Unsupported browser

For a better experience please update your browser to its latest version.

Your browser appears to have cookies disabled. For the best experience of this website, please enable cookies in your browser

We'll assume we have your consent to use cookies, for example so you won't need to log in each time you visit our site.
Learn more

Revealed: first pictures of Robin Hood Gardens' replacement

Haworth Tompkins and Metropolitan Workshop have released the first images of the housing scheme that will replace Alison and Peter Smithson’s Robin Hood Gardens estate in east London

Officially phase 2 of the estate’s wider £500 million regeneration, the latest proposals will see the Brutalist western block of the 1972 ‘streets in the sky’ demolished to make way for 268 new homes.

The plans, which were submitted last month to the London Borough of Tower Hamlets by project backer Swan Housing Association, feature four new buildings – two by each practice [blocks C1, C2, C3 and D].

The scheme will retain ‘in its entirety’ the original central park and mound at the heart of the redevelopment of the estate next to the Blackwall Tunnel, now known as the the Blackwall Reach Regeneration Project. It is understood that 50 per cent of the phase-2 homes will be affordable

The east wing of the Smithsons’ landmark, meanwhile, will not be pulled down until the start of phase 3 [blocks E and F] of the five-stage project, which eventually aims to replace the estate’s 252 homes with 1,575 new units.

Site plan

Site plan

The Blackwall Reach Regeneration Project - phase 2 [buildings C and D]

Last summer the Twentieth Century Society failed in its bid to get statutory protection for the concrete estate. Heritage minister Tracey Crouch granted a second certificate of immunity for the blocks meaning the Smithsons’ buildings cannot be considered again for listing until 2020.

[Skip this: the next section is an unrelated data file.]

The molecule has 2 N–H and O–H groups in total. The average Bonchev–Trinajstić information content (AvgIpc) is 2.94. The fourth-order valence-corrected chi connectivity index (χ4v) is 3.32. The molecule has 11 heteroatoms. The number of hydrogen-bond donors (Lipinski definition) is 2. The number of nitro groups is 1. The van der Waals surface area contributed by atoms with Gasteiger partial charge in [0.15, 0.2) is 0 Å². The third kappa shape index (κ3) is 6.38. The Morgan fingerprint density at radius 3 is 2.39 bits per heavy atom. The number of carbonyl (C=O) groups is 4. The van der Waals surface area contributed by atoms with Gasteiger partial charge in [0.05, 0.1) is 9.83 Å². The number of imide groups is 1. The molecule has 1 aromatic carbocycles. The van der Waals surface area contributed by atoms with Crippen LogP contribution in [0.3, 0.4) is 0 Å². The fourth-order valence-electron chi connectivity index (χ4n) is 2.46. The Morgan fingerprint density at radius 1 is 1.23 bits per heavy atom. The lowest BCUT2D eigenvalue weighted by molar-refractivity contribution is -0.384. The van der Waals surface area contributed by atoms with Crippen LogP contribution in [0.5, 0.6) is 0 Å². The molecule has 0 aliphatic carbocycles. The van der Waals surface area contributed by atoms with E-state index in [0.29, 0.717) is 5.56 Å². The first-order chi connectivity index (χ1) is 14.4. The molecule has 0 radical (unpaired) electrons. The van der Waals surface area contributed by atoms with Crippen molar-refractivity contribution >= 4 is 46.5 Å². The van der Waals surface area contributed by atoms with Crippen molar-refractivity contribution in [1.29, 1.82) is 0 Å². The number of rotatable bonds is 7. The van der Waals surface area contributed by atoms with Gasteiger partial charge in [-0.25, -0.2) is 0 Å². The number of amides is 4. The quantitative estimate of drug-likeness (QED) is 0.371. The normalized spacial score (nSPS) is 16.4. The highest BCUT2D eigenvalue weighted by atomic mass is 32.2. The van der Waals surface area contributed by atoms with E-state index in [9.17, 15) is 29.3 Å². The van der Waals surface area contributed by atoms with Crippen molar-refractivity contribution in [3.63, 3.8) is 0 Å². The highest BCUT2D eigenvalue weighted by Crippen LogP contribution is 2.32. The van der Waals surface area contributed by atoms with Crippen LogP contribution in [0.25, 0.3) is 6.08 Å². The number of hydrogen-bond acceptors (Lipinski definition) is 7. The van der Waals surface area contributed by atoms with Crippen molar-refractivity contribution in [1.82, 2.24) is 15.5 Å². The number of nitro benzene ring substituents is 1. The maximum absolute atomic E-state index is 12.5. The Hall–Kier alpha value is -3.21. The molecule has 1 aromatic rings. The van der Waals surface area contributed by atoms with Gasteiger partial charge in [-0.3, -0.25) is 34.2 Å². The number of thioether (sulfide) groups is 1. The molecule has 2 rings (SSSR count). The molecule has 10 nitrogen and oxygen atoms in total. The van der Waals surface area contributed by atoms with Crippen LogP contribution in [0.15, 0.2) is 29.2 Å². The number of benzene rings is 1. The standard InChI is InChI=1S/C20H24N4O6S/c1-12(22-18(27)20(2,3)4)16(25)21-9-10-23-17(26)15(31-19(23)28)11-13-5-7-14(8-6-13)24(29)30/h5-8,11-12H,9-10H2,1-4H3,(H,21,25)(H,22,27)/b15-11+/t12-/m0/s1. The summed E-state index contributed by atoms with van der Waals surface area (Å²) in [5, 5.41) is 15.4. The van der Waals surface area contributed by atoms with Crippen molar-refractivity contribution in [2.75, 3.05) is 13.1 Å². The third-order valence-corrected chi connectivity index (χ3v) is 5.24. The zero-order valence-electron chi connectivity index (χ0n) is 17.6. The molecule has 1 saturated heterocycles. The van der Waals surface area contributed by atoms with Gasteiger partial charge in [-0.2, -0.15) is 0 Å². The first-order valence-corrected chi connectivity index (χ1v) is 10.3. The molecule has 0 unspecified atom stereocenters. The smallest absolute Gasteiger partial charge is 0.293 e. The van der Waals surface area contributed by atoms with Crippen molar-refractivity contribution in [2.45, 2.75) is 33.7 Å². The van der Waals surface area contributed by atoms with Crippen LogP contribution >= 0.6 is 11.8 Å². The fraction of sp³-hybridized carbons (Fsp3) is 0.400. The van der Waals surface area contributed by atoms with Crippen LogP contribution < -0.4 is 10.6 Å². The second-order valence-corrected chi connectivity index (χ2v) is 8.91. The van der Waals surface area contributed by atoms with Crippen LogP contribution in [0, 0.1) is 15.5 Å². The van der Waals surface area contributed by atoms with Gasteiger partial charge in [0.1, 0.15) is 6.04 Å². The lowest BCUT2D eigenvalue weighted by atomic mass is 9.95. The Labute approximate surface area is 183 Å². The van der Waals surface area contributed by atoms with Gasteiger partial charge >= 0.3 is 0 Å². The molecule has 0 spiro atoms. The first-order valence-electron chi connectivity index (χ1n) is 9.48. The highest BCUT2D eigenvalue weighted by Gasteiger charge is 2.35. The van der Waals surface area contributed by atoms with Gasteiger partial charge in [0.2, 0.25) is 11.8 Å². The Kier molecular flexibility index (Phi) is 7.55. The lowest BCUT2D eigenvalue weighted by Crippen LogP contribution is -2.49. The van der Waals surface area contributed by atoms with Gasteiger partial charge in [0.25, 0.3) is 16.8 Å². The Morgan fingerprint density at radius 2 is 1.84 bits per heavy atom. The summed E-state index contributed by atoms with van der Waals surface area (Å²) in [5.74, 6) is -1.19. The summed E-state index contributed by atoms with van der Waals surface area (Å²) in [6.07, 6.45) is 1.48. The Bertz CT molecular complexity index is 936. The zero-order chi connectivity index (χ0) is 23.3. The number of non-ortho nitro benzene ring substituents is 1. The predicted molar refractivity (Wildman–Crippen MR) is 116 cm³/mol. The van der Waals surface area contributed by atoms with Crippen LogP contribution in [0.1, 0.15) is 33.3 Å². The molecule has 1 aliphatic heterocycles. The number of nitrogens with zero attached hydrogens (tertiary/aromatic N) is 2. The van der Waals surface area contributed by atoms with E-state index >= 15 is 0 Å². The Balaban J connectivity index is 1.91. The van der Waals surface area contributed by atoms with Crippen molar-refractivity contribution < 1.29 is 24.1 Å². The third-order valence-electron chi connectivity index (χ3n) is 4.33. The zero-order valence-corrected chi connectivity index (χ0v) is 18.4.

In 2008 then architecture minister Margaret Hodge also refused to list the estate, agreeing with English Heritage that it was unfit for people to live in.

Toby Johnson, director at Haworth Tompkins said: ’We respect the legacy of the Smithsons and have been all too aware of the intellectual challenge involved in working on Blackwall Reach.

’However, we’ve worked closely with Metropolitan Workshop and Swan Housing to deliver a scheme that will preserve and enhance the open space and the heart of the estate, improve the relationship the new buildings make to the surrounding streets and provide better homes for the existing residents of the estate, as well as additional homes to meet the demand in this fast-changing part of London.

’These proposals will improve the quality of life for those living on and near the estate.’

Robin hood gardens replacement

Robin hood gardens replacement

Neil Deely, partner at Metropolitan Workshop which has also masterplanned the site, said: ’We are looking forward to continuing our work with Swan Housing, the GLA, Tower Hamlets Council and the local community in due course, and also furthering our successful collaboration with Haworth Tompkins.

’We’re very pleased that the client group has embraced the recommendations for qualitative improvements to the plans for regeneration of the estate and to delivering the best possible place to live at Blackwall Reach.’

AKT II and Townshends are on the design team as structural engineer and landscape designer respectively.

Robin Hood Gardens replacment - Block C2 ground floor

Robin Hood Gardens replacment - Block C2 ground floor

Robin Hood Gardens replacement - Block C1 Typical Plan

Robin Hood Gardens replacement - Block C1 Typical Plan

Robin Hood Gardens replacement - Block C1 Typical Plan

Readers' comments (3)

  • Do architects ever revisit public housing schemes hung with too many fenced balconies? Five years on and the clutter of grimy plastic chairs, dead pot plants and old bikes deface the oh-so-neatly designed spaces. There is a solution: opaque balconies. Please apply.

    Unsuitable or offensive? Report this comment

  • Flat plans fail to address how we live now. Would be more interesting to see ground floor plans and public spaces than block phasing plan. AJ You should do better!

    Unsuitable or offensive? Report this comment

  • More super dull biscuit boy stuff. Thanks to PC for the new phrase, BTW. Looking forward to when these, too, can be pointlessly knocked down in 40 years time.

    Unsuitable or offensive? Report this comment

Have your say

You must sign in to make a comment

Please remember that the submission of any material is governed by our Terms and Conditions and by submitting material you confirm your agreement to these Terms and Conditions.

Links may be included in your comments but HTML is not permitted.